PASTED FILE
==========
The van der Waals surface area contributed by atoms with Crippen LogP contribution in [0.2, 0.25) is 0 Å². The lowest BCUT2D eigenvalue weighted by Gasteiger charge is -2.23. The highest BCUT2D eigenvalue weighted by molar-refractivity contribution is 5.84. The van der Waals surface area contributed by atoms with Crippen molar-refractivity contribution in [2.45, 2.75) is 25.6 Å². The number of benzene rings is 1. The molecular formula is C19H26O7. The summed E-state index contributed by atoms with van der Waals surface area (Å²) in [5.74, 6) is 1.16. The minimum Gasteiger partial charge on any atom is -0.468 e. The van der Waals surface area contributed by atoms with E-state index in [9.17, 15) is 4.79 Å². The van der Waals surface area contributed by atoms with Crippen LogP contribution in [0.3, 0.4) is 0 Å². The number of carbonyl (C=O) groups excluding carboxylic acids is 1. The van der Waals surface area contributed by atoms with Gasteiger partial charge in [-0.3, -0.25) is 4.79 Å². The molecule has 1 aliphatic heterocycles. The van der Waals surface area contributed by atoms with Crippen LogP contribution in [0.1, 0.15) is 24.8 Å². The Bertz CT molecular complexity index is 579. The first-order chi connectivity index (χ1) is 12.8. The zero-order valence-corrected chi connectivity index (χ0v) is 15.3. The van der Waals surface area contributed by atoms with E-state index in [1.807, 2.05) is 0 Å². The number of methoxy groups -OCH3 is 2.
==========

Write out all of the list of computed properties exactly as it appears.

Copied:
The van der Waals surface area contributed by atoms with Crippen LogP contribution in [0.2, 0.25) is 0 Å². The lowest BCUT2D eigenvalue weighted by Gasteiger charge is -2.23. The highest BCUT2D eigenvalue weighted by molar-refractivity contribution is 5.84. The van der Waals surface area contributed by atoms with Crippen molar-refractivity contribution in [2.45, 2.75) is 25.6 Å². The number of benzene rings is 1. The molecular formula is C19H26O7. The summed E-state index contributed by atoms with van der Waals surface area (Å²) in [5.74, 6) is 1.16. The minimum Gasteiger partial charge on any atom is -0.468 e. The van der Waals surface area contributed by atoms with E-state index in [9.17, 15) is 4.79 Å². The van der Waals surface area contributed by atoms with Crippen LogP contribution in [0.3, 0.4) is 0 Å². The number of carbonyl (C=O) groups excluding carboxylic acids is 1. The van der Waals surface area contributed by atoms with Gasteiger partial charge in [-0.3, -0.25) is 4.79 Å². The molecule has 1 aliphatic heterocycles. The van der Waals surface area contributed by atoms with Crippen LogP contribution in [0.1, 0.15) is 24.8 Å². The Bertz CT molecular complexity index is 579. The first-order chi connectivity index (χ1) is 12.8. The zero-order valence-corrected chi connectivity index (χ0v) is 15.3. The van der Waals surface area contributed by atoms with E-state index in [1.807, 2.05) is 0 Å². The number of methoxy groups -OCH3 is 2.